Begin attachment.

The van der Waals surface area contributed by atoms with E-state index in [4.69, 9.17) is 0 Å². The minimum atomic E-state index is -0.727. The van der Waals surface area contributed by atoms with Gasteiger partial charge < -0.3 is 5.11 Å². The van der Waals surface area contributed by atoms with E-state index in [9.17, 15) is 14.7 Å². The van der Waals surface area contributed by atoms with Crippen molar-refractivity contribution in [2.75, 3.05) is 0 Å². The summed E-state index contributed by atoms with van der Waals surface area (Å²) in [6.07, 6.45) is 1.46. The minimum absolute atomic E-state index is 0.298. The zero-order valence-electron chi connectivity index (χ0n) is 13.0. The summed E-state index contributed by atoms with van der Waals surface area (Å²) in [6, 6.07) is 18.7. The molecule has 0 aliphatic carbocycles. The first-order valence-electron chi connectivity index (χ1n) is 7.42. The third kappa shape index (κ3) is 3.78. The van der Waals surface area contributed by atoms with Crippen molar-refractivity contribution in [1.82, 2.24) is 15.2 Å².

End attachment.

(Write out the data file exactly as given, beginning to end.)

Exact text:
The van der Waals surface area contributed by atoms with E-state index in [4.69, 9.17) is 0 Å². The minimum atomic E-state index is -0.727. The van der Waals surface area contributed by atoms with Gasteiger partial charge < -0.3 is 5.11 Å². The van der Waals surface area contributed by atoms with E-state index in [9.17, 15) is 14.7 Å². The van der Waals surface area contributed by atoms with Crippen molar-refractivity contribution in [2.75, 3.05) is 0 Å². The summed E-state index contributed by atoms with van der Waals surface area (Å²) in [6.07, 6.45) is 1.46. The minimum absolute atomic E-state index is 0.298. The zero-order valence-electron chi connectivity index (χ0n) is 13.0. The summed E-state index contributed by atoms with van der Waals surface area (Å²) in [6, 6.07) is 18.7. The molecule has 0 aliphatic carbocycles. The first-order valence-electron chi connectivity index (χ1n) is 7.42. The third kappa shape index (κ3) is 3.78. The van der Waals surface area contributed by atoms with Crippen molar-refractivity contribution in [1.82, 2.24) is 15.2 Å².